It all started with a telephone call.
In July, the Dean of Spain's Malaga University, Adelaida de la Calle, received a call from a pensioner offering to pay the course fees of one student.
From there, her proposal took shape.
"Just as it's possible to 'sponsor a child', it would also be possible to 'sponsor a student' and pay their tuition fees," said the dean, who is also head of the Association of Spanish University Deans (CRUE).
"We want to launch a social action campaign," De la Calle told Spain's El País newspaper.
The 'adopt-a-student' proposal is still only in the planning stage, and its legal viability remains to be established, but De La Calle sees it as a way out for some of Spain's struggling students.
Funding cuts to education have seen Spain's universities slash funding by 12.3 percent since 2103, according to estimates from the country's general workers CCOO.
At the same time, fees have shot up anywhere from 22 percent to 92 percent in just two years, depending on the region.
To make matters worse, authorities have tightened access to scholarships.
And while Spain's universities do provide emergency funds to students in financial difficulties, the system is struggling.
A study carried out in June by El País found that at least 30,000 students, or 2.3 percent of the national total were in danger of being expelled from campus for failing to pay up debts.
But the sponsor a student plan has received mixed reactions.
The Federation of Spanish Students Associations (Feast) welcomed the idea. But the group also said it "could only be a temporary measure" and that "the State" should be the one to "provide help and grants to students in need".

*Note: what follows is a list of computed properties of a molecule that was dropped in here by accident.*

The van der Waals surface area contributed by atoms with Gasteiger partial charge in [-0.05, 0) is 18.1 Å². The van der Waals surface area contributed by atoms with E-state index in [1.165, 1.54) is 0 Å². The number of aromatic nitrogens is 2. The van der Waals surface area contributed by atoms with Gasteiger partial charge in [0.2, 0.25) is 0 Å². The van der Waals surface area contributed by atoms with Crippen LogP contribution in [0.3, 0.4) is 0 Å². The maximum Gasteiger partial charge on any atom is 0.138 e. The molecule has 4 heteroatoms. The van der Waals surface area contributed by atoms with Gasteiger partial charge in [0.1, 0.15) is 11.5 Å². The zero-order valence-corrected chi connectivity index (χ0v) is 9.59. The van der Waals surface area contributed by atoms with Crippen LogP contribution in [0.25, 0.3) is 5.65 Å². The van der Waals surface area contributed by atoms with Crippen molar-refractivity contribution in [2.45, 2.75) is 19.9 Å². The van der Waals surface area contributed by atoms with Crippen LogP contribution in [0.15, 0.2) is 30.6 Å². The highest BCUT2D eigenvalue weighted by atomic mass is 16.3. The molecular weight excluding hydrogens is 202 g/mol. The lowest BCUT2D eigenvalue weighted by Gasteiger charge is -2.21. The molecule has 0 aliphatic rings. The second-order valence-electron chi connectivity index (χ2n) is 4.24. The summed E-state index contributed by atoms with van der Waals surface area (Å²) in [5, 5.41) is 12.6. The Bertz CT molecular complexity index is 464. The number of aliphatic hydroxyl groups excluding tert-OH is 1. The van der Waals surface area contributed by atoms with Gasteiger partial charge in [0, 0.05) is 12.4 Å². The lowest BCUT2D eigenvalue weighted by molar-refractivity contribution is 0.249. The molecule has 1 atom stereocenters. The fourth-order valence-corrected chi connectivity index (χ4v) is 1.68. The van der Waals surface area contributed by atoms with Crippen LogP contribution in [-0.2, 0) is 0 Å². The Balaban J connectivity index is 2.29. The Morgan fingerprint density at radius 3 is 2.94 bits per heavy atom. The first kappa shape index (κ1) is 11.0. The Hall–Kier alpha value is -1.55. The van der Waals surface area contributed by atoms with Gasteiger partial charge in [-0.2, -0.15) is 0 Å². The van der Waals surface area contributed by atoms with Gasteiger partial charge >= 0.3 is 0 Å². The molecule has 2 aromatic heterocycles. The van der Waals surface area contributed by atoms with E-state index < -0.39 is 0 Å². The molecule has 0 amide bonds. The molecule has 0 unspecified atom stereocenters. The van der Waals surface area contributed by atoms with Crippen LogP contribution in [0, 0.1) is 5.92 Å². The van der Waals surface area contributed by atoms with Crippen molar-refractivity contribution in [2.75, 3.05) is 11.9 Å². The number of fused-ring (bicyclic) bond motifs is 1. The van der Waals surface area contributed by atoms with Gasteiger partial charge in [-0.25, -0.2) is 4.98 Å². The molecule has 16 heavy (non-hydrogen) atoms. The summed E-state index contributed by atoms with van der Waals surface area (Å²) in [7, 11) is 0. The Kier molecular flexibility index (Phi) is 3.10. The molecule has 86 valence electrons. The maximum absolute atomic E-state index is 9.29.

The Secretary General of the Spain's Union of Students Ana García was a lot more forceful in her reaction.
She said the proposal would see education becoming "a form of charity rather than a right".
Meanwhile, the Dean of the University of Seville Antonio Ramírez de Arellano described De la Calle's proposal as a way to raise awareness about the difficulties Spanish students faced.
"But I still think grants and financial assistance should come from the public purse," the university boss told El País.
The Dean of the University of Pablo de Olavide de Sevilla Vicente C. Guzmán is in favour of the proposal.
"In Spain we're not used to private initiatives as part of university funding," said Guzmán, who said his institution has received calls from people offering financial assistance.
But he called for transparency in the donation process.
"They (the donations) have to properly regulated and controlled: the person giving the money should know where it's going."